Aug. 23, 2007 | "I never got paid," Dewitt Solomon tells me. Nine months before the levees broke in the wake of Hurricane Katrina, he had a minimum-wage job busing tables and washing dishes at Messina's, the popular New Orleans tourist restaurant. But instead of paying him directly, Messina's gave Solomon's paychecks to the Orleans Parish Criminal Sheriff's Office. Solomon, who was serving time in the Orleans Parish Prison -- the eighth-largest penal institution in the country and the largest correctional facility in Louisiana -- was enrolled in the sheriff's work-release program. The prison was supposed to give him his wages, minus the $500 a month it deducted for room and board, the day Solomon regained his freedom. Solomon says that the sheriff still owes him $1,500.

. . . . . . .

New Orleans has the highest incarceration rate of any major U.S. city -- double the national rate. Louisiana also locks up more people in local jails than any state, in part because of state laws, unheard of in other parts of the country, that paralyze due process.

District attorneys have 60 days from the time of arrest to decide whether to press charges and typically use the full statutory time limit. From there, it takes an average of three months for detainees to get a court date. It can take up to three years to get to trial. According to a recent study by the Vera Institute of Justice, 40 percent of those entering the Orleans Parish Prison would qualify to be released on their own recognizance. Instead, the city opts to lock people up if they can't post bail, which is true of three-quarters of the jail's detainees.

While it was bad before the storm, "now the system is only working to pick people up," says Loyola Law School professor Bill Quigley. "It's a vacuum, sucking poor people in and keeping them in. Being arrested now equals being sent to prison."

A year after Katrina, the city's backlog of cases peaked at 6,000. Judge Arthur Hunter of the Orleans Criminal District Court declared that "it is a pathetic and shameful state of affairs the criminal justice system finds itself in" and said that he would mark the one-year anniversary of the storm by beginning to release poor defendants.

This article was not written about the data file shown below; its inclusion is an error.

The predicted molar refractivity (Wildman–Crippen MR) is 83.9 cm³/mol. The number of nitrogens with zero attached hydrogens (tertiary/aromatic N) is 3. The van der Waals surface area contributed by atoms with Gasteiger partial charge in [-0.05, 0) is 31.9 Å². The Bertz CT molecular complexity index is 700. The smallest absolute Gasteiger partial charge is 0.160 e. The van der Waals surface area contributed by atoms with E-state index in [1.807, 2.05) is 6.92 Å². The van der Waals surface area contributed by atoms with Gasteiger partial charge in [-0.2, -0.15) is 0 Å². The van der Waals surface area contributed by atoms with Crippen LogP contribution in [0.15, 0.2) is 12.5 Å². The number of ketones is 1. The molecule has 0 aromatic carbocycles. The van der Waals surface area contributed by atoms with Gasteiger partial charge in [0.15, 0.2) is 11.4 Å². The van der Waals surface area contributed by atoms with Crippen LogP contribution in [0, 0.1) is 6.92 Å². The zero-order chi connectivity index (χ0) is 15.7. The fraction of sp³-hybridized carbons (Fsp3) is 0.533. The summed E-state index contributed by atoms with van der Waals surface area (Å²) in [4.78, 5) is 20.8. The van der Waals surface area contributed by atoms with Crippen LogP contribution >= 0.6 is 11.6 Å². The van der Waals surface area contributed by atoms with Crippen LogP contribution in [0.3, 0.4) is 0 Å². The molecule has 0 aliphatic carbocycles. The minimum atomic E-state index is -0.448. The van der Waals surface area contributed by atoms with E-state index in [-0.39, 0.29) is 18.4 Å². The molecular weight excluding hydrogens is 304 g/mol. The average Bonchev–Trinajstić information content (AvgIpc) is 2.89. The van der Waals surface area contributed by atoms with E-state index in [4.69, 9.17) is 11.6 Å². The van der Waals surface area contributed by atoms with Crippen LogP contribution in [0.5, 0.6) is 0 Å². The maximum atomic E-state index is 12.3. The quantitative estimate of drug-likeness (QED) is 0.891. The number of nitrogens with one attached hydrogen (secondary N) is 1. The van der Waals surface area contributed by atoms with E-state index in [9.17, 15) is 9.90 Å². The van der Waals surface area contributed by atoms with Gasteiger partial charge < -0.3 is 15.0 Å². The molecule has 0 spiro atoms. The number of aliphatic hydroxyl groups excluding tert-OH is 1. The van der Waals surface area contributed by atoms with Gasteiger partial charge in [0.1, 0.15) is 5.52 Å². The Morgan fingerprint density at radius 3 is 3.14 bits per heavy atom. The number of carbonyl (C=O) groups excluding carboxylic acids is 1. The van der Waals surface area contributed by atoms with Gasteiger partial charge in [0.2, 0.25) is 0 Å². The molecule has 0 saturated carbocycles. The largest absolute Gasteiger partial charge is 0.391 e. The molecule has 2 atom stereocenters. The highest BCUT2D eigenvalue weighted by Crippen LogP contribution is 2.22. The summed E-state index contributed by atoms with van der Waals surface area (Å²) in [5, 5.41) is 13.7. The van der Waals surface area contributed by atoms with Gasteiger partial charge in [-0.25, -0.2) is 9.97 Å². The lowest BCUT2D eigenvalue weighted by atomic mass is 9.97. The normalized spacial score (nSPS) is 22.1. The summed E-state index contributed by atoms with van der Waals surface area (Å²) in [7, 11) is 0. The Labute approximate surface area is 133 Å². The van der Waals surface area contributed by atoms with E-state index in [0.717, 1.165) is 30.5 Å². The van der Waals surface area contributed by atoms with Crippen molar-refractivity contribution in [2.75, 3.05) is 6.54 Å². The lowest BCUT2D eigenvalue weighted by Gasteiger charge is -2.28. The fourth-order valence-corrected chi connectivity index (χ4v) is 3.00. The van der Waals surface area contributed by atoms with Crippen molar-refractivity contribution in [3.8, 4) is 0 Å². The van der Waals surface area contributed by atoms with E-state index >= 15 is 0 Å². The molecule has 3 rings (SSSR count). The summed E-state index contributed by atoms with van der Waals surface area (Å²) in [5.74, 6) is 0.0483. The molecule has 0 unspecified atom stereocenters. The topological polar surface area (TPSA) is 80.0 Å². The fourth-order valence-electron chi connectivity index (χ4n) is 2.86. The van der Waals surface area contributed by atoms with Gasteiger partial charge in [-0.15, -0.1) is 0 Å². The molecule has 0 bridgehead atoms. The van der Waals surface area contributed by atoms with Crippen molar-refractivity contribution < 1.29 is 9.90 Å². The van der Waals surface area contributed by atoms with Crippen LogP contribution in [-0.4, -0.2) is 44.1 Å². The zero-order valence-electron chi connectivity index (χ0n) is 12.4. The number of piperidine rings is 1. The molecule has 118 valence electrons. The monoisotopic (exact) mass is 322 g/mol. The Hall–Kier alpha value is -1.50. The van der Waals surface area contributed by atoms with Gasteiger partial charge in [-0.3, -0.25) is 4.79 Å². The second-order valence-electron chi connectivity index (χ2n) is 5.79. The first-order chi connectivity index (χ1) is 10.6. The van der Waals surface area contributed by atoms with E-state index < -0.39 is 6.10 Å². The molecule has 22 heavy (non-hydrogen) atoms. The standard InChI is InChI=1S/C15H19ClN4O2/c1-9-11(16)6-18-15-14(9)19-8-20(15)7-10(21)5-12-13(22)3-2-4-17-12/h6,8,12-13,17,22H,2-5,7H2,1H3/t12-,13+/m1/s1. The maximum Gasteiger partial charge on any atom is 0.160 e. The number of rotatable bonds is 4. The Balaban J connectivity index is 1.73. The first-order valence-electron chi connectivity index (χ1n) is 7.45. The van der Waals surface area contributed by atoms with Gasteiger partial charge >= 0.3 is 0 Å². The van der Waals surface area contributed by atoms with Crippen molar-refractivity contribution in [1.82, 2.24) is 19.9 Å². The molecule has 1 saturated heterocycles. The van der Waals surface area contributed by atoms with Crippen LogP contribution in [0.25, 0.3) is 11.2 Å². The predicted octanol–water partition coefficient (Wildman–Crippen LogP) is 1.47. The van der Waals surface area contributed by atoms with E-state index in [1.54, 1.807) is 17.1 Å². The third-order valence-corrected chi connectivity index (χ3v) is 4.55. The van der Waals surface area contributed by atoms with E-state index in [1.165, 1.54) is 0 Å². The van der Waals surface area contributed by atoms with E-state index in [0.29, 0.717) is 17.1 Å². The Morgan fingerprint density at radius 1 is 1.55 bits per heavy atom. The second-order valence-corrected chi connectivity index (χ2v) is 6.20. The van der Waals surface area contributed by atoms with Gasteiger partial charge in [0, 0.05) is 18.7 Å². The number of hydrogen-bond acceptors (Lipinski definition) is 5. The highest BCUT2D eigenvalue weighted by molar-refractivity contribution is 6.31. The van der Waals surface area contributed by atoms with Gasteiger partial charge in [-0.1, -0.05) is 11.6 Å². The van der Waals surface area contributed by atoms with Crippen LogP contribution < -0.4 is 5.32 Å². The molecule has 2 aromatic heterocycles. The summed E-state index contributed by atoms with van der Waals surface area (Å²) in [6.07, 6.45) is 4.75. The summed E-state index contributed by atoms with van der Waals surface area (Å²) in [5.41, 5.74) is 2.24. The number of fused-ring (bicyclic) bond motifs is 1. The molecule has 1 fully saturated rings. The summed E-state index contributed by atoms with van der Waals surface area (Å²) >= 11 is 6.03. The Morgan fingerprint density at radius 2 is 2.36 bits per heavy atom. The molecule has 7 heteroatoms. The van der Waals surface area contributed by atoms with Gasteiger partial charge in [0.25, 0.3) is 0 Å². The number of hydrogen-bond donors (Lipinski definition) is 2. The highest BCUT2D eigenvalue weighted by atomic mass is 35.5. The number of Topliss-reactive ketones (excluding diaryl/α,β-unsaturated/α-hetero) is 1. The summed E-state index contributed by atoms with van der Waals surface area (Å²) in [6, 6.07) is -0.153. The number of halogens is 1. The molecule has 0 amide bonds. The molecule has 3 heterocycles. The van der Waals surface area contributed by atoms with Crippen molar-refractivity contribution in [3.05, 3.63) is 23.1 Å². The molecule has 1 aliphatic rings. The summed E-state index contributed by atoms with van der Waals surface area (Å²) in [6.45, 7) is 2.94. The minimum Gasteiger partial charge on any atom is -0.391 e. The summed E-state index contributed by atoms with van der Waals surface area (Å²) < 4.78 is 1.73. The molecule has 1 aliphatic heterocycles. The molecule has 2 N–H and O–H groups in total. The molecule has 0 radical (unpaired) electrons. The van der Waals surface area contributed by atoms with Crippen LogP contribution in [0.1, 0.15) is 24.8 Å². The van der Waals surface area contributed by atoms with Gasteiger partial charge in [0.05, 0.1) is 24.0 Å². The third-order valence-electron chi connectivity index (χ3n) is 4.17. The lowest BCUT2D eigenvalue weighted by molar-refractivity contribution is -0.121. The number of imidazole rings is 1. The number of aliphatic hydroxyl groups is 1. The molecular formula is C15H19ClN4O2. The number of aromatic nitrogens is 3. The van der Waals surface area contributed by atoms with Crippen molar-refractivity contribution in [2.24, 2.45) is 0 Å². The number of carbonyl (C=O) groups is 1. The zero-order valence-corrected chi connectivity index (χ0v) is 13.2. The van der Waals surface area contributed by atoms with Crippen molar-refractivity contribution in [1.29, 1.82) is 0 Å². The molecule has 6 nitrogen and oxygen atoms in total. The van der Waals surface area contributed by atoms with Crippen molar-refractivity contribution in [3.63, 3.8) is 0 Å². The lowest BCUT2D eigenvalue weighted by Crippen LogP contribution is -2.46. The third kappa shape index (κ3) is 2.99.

But just as Hunter was declaring a constitutional state of emergency last summer, New Orleans was hit by a devastating crime wave. With half its former population, the city's crime rate escalated back to pre-Katrina levels. By the time the city was gearing up for its second post-Katrina Mardi Gras celebration, the national media was pronouncing New Orleans the murder capital of the United States.

Under the headline "Dysfunction Fuels Cycle of Killing in New Orleans," the New York Times reported in February a "uniquely poisoned set of circumstances" fueling the violence, including the destruction of the city's only crime lab, friction between police and prosecutors, community distrust and fear of the police, uncooperative or vanished witnesses and "murderers' brutalized childhoods." The majority of victims and suspects have been young African-American men -- many of them teenagers -- caught up in a drug trade that was reinvigorated, reorganized and made more lethal amid turf wars in the aftermath of Hurricane Katrina.

The crime crisis is part and parcel of a wider social crisis. Two years after the storm, only one-third of the childcare centers and 45 percent of the public schools in Orleans Parish have reopened. Mental health services for residents suffering from depression, drug addiction and posttraumatic stress disorder are nonexistent. The city's Housing Authority has slated thousands of units of public housing for demolition, the majority of which were not damaged by the storm.

. . . . . . .